We often think that toxic relationships occur only in intimate relationships but that really is not accurate.
Toxicity can arise among friends, parent-child, co-workers, and even mere acquaintances. Our tendency is to “blame” the other, whoever that may be, for the poisonous nature or for injecting the toxin into the relationship.
The Looks of a Toxic Relationship
The experts describe toxic relationships as those:
“…Characterized by behaviours on the part of the toxic partner that are emotionally and, not infrequently, physically damaging to their partner. While a healthy relationship contributes to our self-esteem and emotional energy, a toxic relationship damages self-esteem and drains energy.
A healthy relationship involves mutual caring, respect, and compassion, an interest in our partner’s welfare and growth, an ability to share control and decision-making, and in short, a shared desire for each other’s happiness.
It is a healthy relationship is a safe relationship, a relationship where we can be ourselves without fear, a place where we feel comfortable and secure. A toxic relationship, on the other hand, is not a safe place. A toxic relationship is characterized by insecurity, self-centeredness, dominance, and control.
We risk our very being by staying in such a relationship. To say a toxic relationship is dysfunctional is, at best, an understatement.” (Source: Health ScopeMagazine)
The Stage is Set in Our Childhood
In my personal view and experience of being and staying in toxic relationships, the stage is set in our childhood, how we were conditioned or trained to relate. Often it is hard to recognise the true nature of the relationship; It matters not whether it is an intimate or professional relationship.
Toxicity is toxicity and it will choke the life out of you!
Getting and staying out of toxic relationships is – yes you know what I am going to say – an inside job. It starts and ends with you! Read these 10 facts about abusive relationships by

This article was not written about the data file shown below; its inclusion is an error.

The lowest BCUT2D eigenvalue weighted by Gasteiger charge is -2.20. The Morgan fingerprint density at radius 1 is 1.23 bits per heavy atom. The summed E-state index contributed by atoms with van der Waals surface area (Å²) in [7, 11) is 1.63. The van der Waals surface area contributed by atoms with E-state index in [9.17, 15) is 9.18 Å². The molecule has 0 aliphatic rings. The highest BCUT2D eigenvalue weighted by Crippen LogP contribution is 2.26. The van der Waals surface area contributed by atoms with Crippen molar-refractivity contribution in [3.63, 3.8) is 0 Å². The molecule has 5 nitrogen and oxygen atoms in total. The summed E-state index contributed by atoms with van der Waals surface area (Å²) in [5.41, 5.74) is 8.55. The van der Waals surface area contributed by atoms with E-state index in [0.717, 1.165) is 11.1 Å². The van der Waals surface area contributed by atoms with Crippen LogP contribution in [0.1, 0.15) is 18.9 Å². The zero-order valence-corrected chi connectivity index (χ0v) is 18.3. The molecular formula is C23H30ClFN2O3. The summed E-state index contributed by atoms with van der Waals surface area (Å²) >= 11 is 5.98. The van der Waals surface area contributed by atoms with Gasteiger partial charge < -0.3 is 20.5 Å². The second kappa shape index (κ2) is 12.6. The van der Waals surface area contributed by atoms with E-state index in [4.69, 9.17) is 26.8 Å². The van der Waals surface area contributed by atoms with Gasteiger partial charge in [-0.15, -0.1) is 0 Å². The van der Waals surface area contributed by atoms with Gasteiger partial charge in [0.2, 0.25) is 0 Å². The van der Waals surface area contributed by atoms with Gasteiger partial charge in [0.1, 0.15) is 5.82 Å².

10 Facts About Abusive Relationships
- It’s not always loud. It’s not always obvious. The poison doesn’t always hit you like a gunshot. Sometimes, it seeps in quietly, slowly.
- Love is not draining. Love is not tiring.
- Apologies are like band-aids when what you really need is stitches– they don’t actually fix anything long-term.
- This is not your fault. You did not turn them into this. This is how they are.
- There will be fewer good days than bad days but the good days will be so amazing that it will feel like everything is better than it actually is.
- They do not love you. They can not love you. this is not love.
- You’re not wrong for wanting to run, so do it. Listen to what your gut is telling you.
- You will let them come back again and again before you realize that they only change long enough for you to let them in one more time.
- It’s okay to be selfish and leave.
- After, you will look back on this regretting all the chances given, and all the time wasted. You will think about what you know now, and what you would do differently if given the chance.
Read them again and as many times as you need to and get out if you recognise that you are in a toxic situation.
Be blessed and be a blessing.